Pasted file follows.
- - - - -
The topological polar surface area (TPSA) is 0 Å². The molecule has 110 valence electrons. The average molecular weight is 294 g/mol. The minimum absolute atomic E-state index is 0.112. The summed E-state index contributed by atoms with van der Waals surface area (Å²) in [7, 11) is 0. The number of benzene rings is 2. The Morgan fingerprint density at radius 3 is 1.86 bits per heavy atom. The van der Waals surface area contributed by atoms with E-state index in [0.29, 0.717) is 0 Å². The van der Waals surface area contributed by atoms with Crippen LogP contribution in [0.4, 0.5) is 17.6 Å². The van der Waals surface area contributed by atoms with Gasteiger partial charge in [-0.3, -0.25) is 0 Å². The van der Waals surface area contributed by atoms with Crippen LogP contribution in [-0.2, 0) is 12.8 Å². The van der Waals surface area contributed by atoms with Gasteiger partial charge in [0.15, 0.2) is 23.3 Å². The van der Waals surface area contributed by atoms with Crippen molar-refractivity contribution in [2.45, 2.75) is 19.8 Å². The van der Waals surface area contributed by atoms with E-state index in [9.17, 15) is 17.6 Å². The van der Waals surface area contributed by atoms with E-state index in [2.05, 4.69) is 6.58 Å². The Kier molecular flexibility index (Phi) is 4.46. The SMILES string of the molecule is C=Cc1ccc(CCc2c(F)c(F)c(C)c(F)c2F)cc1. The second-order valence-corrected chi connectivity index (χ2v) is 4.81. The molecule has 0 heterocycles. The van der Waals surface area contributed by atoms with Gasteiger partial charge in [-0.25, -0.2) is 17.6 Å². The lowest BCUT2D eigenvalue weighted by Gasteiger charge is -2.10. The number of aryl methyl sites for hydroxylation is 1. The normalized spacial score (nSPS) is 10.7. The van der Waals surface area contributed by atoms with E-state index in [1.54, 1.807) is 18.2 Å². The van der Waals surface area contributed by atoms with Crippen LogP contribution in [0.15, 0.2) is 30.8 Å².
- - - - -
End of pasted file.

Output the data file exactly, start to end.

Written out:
The topological polar surface area (TPSA) is 0 Å². The molecule has 110 valence electrons. The average molecular weight is 294 g/mol. The minimum absolute atomic E-state index is 0.112. The summed E-state index contributed by atoms with van der Waals surface area (Å²) in [7, 11) is 0. The number of benzene rings is 2. The Morgan fingerprint density at radius 3 is 1.86 bits per heavy atom. The van der Waals surface area contributed by atoms with E-state index in [0.29, 0.717) is 0 Å². The van der Waals surface area contributed by atoms with Crippen LogP contribution in [0.4, 0.5) is 17.6 Å². The van der Waals surface area contributed by atoms with Gasteiger partial charge in [-0.3, -0.25) is 0 Å². The van der Waals surface area contributed by atoms with Crippen LogP contribution in [-0.2, 0) is 12.8 Å². The van der Waals surface area contributed by atoms with Gasteiger partial charge in [0.15, 0.2) is 23.3 Å². The van der Waals surface area contributed by atoms with Crippen molar-refractivity contribution in [2.45, 2.75) is 19.8 Å². The van der Waals surface area contributed by atoms with E-state index in [9.17, 15) is 17.6 Å². The van der Waals surface area contributed by atoms with E-state index in [2.05, 4.69) is 6.58 Å². The Kier molecular flexibility index (Phi) is 4.46. The SMILES string of the molecule is C=Cc1ccc(CCc2c(F)c(F)c(C)c(F)c2F)cc1. The second-order valence-corrected chi connectivity index (χ2v) is 4.81. The molecule has 0 heterocycles. The van der Waals surface area contributed by atoms with Gasteiger partial charge in [-0.25, -0.2) is 17.6 Å². The lowest BCUT2D eigenvalue weighted by Gasteiger charge is -2.10. The number of aryl methyl sites for hydroxylation is 1. The normalized spacial score (nSPS) is 10.7. The van der Waals surface area contributed by atoms with E-state index in [1.54, 1.807) is 18.2 Å². The van der Waals surface area contributed by atoms with Crippen LogP contribution in [0.15, 0.2) is 30.8 Å².